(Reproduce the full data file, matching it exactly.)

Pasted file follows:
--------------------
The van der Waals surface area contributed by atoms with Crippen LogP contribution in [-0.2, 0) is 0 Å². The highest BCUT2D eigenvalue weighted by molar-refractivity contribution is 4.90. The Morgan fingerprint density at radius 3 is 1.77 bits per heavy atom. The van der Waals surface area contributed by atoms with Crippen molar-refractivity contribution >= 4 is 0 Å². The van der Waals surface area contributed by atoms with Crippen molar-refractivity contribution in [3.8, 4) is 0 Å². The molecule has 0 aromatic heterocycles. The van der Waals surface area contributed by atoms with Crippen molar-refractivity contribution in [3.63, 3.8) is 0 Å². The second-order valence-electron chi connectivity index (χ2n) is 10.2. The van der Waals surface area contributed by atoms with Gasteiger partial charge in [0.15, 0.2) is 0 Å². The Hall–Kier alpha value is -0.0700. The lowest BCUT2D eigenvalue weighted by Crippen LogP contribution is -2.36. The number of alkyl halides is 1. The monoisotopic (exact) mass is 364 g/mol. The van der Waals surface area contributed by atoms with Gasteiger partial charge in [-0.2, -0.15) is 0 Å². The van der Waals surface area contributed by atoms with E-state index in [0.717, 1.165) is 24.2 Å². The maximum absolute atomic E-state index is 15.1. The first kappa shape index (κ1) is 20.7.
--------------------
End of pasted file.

The van der Waals surface area contributed by atoms with Crippen LogP contribution in [-0.2, 0) is 0 Å². The highest BCUT2D eigenvalue weighted by molar-refractivity contribution is 4.90. The Morgan fingerprint density at radius 3 is 1.77 bits per heavy atom. The van der Waals surface area contributed by atoms with Crippen molar-refractivity contribution >= 4 is 0 Å². The van der Waals surface area contributed by atoms with Crippen molar-refractivity contribution in [3.8, 4) is 0 Å². The molecule has 0 aromatic heterocycles. The van der Waals surface area contributed by atoms with Crippen molar-refractivity contribution in [3.63, 3.8) is 0 Å². The second-order valence-electron chi connectivity index (χ2n) is 10.2. The van der Waals surface area contributed by atoms with Gasteiger partial charge in [0.15, 0.2) is 0 Å². The Hall–Kier alpha value is -0.0700. The lowest BCUT2D eigenvalue weighted by Crippen LogP contribution is -2.36. The number of alkyl halides is 1. The monoisotopic (exact) mass is 364 g/mol. The van der Waals surface area contributed by atoms with Gasteiger partial charge in [-0.2, -0.15) is 0 Å². The van der Waals surface area contributed by atoms with E-state index in [0.717, 1.165) is 24.2 Å². The maximum absolute atomic E-state index is 15.1. The first kappa shape index (κ1) is 20.7.